Finance Bill 2017: Key takeaways for advisers and clients
With the Brexit negotiations taking centre stage and Theresa May’s decision to hold a snap general election throwing the usual business of Government into disarray, it was little surprise to see few fireworks following the unveiling of the Finance Bill 2017 earlier this month.
That said there were a couple of key changes introduced which could significantly impact advisers and clients…and one which might not.
Money Purchase Annual Allowance cut from £10,000 to £4,000 for the 2017/18 tax year
The UK’s pension tax relief system has unfortunately become increasingly complicated as successive Chancellors have attempted to raise revenue by paring back savings incentives for higher earners.
While the lifetime allowance (£1million), annual allowance (£40,000) and tapered annual allowance (affecting those with total income above £150,000) remain unchanged by the latest Finance Bill, the Money Purchase Annual Allowance (MPAA) has been severely cut back.
To recap, the MPAA was introduced in April 2015 amid fears the pension freedoms could be exploited by savers to ‘recycle’ their retirement pots and claim extra tax relief – potentially costing the Government money.
The MPAA limits the amount anyone who has accessed their retirement pot flexibly can save into their pension each year.
When the allowance was introduced in 2015 it was set at £10,000, but in the March 2017 Budget Chancellor Philip Hammond decided it should be cut by 60% to just £4,000 – despite the Government having no evidence of savers using the freedoms to dodge tax.
The Finance Bill 2017, which enacts the legislation, confirms the cut will effectively be applied retrospectively from April 2017 – before the rules have actually been written into law. The Revenue hasn’t confirmed how it will treat anyone who has already paid in more than £4,000 since April, but we have to assume they will chase up any tax owed.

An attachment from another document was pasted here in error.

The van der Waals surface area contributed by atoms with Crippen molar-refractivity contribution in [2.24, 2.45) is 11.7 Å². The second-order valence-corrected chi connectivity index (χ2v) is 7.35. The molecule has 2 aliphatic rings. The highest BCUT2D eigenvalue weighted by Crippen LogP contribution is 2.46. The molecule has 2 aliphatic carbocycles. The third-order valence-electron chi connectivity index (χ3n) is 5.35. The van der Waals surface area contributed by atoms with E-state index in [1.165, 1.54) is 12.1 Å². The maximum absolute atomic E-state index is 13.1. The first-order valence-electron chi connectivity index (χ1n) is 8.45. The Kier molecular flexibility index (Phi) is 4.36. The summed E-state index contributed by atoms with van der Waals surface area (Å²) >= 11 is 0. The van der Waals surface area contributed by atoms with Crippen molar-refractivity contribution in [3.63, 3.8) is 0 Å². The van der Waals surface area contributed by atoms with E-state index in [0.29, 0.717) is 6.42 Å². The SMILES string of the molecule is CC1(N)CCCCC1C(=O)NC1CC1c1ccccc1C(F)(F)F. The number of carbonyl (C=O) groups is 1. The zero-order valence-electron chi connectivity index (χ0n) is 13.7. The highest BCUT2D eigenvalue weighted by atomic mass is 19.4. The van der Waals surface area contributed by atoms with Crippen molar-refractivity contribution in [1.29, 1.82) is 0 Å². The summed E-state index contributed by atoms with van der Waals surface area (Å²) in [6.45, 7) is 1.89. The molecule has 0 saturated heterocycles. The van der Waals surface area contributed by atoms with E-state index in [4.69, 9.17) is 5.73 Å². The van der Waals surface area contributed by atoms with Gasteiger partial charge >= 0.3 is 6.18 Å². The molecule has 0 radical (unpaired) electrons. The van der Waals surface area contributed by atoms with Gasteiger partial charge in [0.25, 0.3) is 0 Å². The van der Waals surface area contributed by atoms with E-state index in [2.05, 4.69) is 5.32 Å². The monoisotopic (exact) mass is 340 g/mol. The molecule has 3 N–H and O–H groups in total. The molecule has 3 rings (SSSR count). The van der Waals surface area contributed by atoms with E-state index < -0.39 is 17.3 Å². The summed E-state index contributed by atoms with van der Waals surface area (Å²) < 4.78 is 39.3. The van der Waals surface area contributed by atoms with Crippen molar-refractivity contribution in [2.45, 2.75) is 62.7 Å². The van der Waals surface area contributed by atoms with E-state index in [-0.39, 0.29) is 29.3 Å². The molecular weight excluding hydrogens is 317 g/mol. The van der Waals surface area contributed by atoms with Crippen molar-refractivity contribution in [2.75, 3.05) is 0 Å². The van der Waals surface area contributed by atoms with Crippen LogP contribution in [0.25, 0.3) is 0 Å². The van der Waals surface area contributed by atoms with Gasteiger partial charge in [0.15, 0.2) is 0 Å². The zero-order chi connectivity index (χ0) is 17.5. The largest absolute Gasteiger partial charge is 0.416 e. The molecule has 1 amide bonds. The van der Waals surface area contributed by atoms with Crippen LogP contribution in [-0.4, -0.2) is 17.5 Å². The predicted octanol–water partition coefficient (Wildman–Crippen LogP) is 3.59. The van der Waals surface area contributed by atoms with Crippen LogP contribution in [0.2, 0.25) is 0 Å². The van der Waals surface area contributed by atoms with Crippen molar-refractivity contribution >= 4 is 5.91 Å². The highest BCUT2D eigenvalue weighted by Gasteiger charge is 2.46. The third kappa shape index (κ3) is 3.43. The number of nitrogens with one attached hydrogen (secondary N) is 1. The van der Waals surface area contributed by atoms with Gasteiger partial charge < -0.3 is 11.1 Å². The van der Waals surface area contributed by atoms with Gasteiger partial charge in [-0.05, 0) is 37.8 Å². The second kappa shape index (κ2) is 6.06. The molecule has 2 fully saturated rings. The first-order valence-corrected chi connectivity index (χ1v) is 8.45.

Anyone affected by the MPAA who pays more than the £4,000 limit will have to pay tax on their excess contributions.
It’s worth noting that middle-income earners could be caught by the lower MPAA, particularly if they are being automatically enrolled into a workplace pension scheme at generous contribution rates.
If you have clients who are affected by this, it’s worth considering using other tax wrappers such as ISAs for savings over and above £4,000, where you can still pay in up to £20,000 in 2017/18 and withdrawals are free of tax.
Tax-free dividend allowance cut from £5,000 to £2,000 from April 2018
The tax-free dividend allowance was introduced by former Chancellor George Osborne in the 2015 Budget and set at £5,000. This meant someone with £100,000 in unwrapped investments could receive dividends worth up to 5% of the fund without paying any tax at all.
However, the current Government has decided the allowance is too generous and the Finance Bill confirms that from April 2018 it will be sliced to just £2,000. On the above example, that means the same £100,000 investment outside of a tax wrapper can only generate dividends of 2% before being subject to tax charges.
And those charges are not insignificant. Basic-rate taxpayers are hit with a 7.5% penalty, higher-rate taxpayers a 32.5% charge and additional-rate taxpayers a whopping 38.1% charge.
In our original example, where in 2017/18 £5,000 in dividends attracts a tax charge of precisely nothing, in the following tax year (2018/19) an investor receiving the same £5,000 in unwrapped dividends would pay tax of:
- £225 (basic-rate taxpayer)
- £975 (higher-rate taxpayer)
- £1,143 (additional-rate taxpayer)
Any client potentially affected by this might consider shifting their investments into tax wrappers like pensions or ISAs, where investment growth and dividend payments remain tax-free.
The decision will also hit small business owners, including many financial advisers, who choose to pay themselves through dividends rather than salary.